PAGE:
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BYU names law professor Larry EchoHawk as faculty athletics representative

To Mountain West Conference, NCAA

President Cecil O. Samuelson has appointed Larry EchoHawk as Brigham Young University's faculty athletics representative to the National Collegiate Athletic Association and Mountain West Conference.

A professor of law at the J. Reuben Clark Law School, EchoHawk replaces Kevin J Worthen, who has served as the faculty athletics representative since 2000 and who was recently appointed dean of the J. Reuben Clark Law School.

In his new position, EchoHawk will work with BYU's administration and athletics administrators in monitoring the athletic program within the BYU community and its relationships outside the university.

"We have been fortunate to have the legal expertise of Kevin J Worthen in this position," said Samuelson. "He particularly distinguished himself and the university as chair of the MWC Joint Council, one of the conference's main governing bodies."

Although EchoHawk's appointment officially became effective May 1, he was present at last month's MWC meetings in Park City, Utah.

In 1995, EchoHawk was the first BYU student-athlete to receive the NCAA's Silver Anniversary Award, which recognizes collegiate athletes who graduated 25 years ago and who have gone on to make outstanding contributions in their professional lives.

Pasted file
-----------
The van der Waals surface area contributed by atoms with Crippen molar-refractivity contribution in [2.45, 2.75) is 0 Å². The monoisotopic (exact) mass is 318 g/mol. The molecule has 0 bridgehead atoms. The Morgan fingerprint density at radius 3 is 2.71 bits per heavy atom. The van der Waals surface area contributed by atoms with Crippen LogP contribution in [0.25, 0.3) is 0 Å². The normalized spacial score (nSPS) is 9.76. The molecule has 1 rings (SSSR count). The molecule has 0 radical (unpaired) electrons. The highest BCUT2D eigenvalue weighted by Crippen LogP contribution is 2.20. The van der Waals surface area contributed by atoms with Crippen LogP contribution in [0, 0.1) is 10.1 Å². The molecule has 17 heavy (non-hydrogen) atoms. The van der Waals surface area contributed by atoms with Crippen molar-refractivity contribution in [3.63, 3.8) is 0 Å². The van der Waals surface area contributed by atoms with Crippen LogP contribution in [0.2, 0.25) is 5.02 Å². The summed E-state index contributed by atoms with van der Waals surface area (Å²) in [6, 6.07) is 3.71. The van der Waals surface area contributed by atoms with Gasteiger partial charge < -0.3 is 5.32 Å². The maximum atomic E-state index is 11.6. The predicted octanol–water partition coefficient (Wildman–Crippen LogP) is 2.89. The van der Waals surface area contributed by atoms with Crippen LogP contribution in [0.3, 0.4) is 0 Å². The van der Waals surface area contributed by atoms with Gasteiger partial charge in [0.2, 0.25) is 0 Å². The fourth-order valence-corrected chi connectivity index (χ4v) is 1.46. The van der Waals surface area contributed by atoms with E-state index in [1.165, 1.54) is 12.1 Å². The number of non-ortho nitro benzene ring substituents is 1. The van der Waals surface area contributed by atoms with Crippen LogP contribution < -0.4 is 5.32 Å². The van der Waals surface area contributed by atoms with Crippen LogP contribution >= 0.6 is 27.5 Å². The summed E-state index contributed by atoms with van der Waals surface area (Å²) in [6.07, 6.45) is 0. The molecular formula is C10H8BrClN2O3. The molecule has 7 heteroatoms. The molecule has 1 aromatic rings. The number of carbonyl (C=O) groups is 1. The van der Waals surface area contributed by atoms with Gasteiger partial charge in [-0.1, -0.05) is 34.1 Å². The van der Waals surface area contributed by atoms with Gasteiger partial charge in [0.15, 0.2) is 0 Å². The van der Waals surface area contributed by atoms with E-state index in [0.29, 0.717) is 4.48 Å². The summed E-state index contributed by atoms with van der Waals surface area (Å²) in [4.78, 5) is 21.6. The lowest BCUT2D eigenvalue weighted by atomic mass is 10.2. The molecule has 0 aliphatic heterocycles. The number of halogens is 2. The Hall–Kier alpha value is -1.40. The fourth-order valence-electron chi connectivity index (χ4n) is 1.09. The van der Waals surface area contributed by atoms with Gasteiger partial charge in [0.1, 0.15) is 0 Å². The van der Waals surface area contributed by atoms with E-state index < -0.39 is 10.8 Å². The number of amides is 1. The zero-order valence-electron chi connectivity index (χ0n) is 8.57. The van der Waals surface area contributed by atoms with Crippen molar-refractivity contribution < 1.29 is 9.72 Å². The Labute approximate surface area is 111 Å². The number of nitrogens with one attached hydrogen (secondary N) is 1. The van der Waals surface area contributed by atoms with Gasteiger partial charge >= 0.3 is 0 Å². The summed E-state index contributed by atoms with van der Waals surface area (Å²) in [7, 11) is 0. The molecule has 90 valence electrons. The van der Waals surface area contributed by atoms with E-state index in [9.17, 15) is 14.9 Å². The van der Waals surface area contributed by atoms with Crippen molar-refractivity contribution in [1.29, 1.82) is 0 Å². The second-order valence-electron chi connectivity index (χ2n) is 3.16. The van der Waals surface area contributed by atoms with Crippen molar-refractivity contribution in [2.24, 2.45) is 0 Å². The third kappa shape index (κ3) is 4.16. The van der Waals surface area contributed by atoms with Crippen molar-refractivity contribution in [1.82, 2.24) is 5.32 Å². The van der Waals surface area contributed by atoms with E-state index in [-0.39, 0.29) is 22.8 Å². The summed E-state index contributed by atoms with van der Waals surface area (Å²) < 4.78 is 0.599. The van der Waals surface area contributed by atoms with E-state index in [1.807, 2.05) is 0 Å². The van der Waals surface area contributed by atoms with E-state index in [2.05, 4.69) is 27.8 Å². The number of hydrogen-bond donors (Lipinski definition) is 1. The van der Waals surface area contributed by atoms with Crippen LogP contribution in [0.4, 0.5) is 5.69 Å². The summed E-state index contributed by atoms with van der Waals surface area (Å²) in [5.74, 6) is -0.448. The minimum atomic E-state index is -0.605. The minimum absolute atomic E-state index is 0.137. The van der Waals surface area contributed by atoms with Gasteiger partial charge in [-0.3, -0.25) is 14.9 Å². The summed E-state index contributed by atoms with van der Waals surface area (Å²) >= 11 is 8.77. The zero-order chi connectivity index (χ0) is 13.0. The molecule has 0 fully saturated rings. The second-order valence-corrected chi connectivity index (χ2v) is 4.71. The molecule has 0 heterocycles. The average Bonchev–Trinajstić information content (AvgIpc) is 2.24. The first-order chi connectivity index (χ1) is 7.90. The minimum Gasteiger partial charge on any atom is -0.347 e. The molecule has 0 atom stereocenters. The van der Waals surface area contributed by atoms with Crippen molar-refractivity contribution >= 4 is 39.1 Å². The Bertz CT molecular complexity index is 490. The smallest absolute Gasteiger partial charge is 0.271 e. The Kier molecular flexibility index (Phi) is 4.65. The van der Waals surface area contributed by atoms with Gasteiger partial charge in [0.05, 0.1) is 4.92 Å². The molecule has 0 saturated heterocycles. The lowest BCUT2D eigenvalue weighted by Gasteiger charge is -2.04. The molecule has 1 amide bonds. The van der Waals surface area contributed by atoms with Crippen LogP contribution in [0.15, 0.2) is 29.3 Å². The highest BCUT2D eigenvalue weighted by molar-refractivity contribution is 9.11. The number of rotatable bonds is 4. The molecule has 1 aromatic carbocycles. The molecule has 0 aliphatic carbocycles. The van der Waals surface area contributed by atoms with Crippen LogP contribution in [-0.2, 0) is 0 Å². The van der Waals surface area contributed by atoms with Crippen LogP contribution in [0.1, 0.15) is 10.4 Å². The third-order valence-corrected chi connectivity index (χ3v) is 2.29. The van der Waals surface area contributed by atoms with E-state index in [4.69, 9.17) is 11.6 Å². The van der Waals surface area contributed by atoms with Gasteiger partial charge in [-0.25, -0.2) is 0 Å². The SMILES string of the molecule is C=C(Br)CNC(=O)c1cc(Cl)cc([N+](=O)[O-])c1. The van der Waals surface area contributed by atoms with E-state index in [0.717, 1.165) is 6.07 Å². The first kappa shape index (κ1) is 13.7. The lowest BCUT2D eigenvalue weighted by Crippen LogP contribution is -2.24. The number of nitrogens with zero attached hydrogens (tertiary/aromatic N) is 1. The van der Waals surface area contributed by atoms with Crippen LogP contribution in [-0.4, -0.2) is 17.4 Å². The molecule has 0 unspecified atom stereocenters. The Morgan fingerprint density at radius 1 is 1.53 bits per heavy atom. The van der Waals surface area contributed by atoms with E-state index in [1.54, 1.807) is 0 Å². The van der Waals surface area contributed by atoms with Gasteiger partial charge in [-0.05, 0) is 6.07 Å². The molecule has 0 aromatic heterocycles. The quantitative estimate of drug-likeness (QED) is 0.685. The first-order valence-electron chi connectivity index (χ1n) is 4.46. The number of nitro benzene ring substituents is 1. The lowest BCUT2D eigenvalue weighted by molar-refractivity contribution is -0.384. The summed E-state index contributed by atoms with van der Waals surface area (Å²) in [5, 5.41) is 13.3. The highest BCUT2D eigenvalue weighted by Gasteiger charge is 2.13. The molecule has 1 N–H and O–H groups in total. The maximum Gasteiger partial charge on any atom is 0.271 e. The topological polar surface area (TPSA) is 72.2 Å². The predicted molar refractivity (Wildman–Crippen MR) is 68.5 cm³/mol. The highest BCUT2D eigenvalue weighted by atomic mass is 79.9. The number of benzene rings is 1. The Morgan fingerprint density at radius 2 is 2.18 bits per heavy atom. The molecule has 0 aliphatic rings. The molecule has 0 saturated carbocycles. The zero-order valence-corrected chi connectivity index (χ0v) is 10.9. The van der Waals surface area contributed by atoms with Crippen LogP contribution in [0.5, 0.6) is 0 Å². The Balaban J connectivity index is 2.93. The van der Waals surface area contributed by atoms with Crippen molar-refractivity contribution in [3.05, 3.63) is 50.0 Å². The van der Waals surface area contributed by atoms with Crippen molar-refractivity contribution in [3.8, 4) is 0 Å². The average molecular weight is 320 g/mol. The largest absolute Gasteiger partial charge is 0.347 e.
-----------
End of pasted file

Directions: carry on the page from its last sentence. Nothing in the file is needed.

"Larry EchoHawk is a deep thinker with a genuine love for and understanding of student-athletes," said Samuelson. "We expect that his background in athletics, law and public service will pay rich dividends for our athletic program."

A former Attorney General for the state of Idaho and the first American Indian in the United States to be elected to that post, EchoHawk attended BYU on a football scholarship, where he played in every football game from 1966 to 1969 and earned Academic All-Western Athletic Conference honors before graduating in 1970. He received a juris doctor degree from the University of Utah in 1973 and completed graduate business courses at Stanford University.

A member of the Pawnee Tribe and former tribal attorney for the Shoshone-Bannock Tribes at the Fort Hall Indian Reservation in Bannock, Idaho, EchoHawk was active in Idaho politics for many years. He was the Democratic nominee for governor of Idaho in 1994.

The first American Indian to lead a state delegation to a national political convention, he was a speaker at the Democratic National Convention in 1991. In 1999, President Bill Clinton appointed EchoHawk to the Coordinating Council on Juvenile Justice and Delinquency Prevention.

EchoHawk joined the BYU law faculty in 1995 and was named Professor of the Year by the law students in 1997.


Writer: Cecelia Fielding

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